I don't know Presbyterianism was a pretty darned effective counterfeit. Unfortunately, Newman will most likely be regaled as a Novus Ordo divine, which seems horribly unfair.

Woody said...

From the PCED's communique concerning the first session:

"In a cordial, respectful and constructive climate, the main doctrinal questions were identified. These will be studied in the course of discussions to be held over coming months, probably twice a month. In particular, the questions due to be examined concern the concept of Tradition, the Missal of Paul VI, the interpretation of Vatican Council II in continuity with Catholic doctrinal Tradition, the themes of the unity of the Church and the Catholic principles of ecumenism, the relationship between Christianity and non-Christian religions, and religious freedom. The meeting also served to specify the method and organisation of the work."

One may indeed entertain the hope that Liberalism is within the scope of the topics. One of the famous courses taught by Archbishop Lefebvre at Econe was called "Acts of the Magisterium" and, as Inunderstand it, the subsequent text was published as "Against the Heresies", with this line in the teaser: "Against the heresies and the heretics, especially the Freemasons and the Liberals." Available at http://www.angeluspress.org/oscatalog/item/6710/against-the-heresies.

I presume that his sons will be discussing these with their interlocutors.

Woody said...

It would also be interesting to know what the "method and organization of the work" is. I.e. who bears the burden of proof?

Independent said...

Indeed Fr Hunwicke they should read the whole pamphlet and they should also consider at whom it was principally aimed, who had so aroused the opposition of and "alienated from them so religious a mind" as Gladstone. It made it clear to the British people the limits of the First Vatican Council but it also put in its place "that aggressive insolent faction" led by Manning.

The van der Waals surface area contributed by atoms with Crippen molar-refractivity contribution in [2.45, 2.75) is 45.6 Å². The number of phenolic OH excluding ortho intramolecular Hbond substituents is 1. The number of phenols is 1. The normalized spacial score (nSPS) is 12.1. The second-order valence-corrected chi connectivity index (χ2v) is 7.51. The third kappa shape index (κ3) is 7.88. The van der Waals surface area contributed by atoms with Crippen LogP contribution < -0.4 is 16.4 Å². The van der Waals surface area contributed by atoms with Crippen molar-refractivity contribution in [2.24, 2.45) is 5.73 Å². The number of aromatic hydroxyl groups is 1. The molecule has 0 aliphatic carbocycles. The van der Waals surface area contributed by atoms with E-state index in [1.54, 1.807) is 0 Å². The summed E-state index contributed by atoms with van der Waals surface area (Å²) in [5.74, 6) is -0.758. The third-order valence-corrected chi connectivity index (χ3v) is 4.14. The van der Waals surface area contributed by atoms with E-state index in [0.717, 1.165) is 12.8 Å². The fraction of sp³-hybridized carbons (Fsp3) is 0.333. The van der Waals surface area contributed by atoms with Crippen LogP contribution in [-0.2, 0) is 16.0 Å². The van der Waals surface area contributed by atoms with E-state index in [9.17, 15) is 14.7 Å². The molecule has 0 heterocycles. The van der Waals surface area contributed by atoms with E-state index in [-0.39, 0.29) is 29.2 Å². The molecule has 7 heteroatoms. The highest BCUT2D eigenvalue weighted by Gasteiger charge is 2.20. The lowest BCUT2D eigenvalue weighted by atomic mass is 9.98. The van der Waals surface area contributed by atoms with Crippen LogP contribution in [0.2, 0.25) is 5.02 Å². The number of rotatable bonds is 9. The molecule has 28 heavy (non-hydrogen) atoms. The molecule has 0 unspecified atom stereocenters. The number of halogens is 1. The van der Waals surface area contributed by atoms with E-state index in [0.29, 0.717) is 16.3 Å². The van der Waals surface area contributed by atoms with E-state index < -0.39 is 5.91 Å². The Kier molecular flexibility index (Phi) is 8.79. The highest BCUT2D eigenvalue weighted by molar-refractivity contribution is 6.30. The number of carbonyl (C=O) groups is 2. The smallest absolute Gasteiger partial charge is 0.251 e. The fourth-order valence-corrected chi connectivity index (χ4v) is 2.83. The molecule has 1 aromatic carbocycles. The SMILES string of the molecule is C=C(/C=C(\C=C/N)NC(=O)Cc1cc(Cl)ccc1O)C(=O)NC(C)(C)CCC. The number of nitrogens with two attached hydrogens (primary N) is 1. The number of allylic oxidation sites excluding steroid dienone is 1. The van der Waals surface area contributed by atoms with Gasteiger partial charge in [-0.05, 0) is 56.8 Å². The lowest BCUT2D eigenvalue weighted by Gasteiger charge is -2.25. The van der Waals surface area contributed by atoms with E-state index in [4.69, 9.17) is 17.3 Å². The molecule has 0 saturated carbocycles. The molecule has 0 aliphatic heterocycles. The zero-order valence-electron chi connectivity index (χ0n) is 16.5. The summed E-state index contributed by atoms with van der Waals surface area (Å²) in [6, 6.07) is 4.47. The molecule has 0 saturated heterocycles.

The Flying Dutchman said...

I rather like this "nice old Bavarian gent." May he continue to reign for many years: ad multos annos, beatissime Pater.

Independent said...

Flying Dutchman - have you seen the wonderful picture of him when younger drinking a very large stein of beer?

Independent said...

Yet Newman's conception of liberalism did not condemn independent scholarship of which he himself was a prime example, it did not condemn the political liberalism of Gladstone, nor the liberalism of such as TH Green. Newman had abandoned the idea of the confessional state to which he and Gladstone had adhered in their youth, he appears not to have accepted the Syllabus of Errors, and in practical politics accepted the pluralism of late Victorian Britain.

He is not against liberalism, he is against a carefully defined and limited doctrine which he calls LIBERALISM IN RELIGION. Would he be against Pope Benedict's statement made yesterday to the new ambassador from Iran to the Holy See that "religious libery and freedom of conscience are fundamental human rights as they are the source of all other liberties"? I doubt it. He appears to me to have been lamenting lack of belief in God and concern for religious truth not flirting with incipient totalitarianism.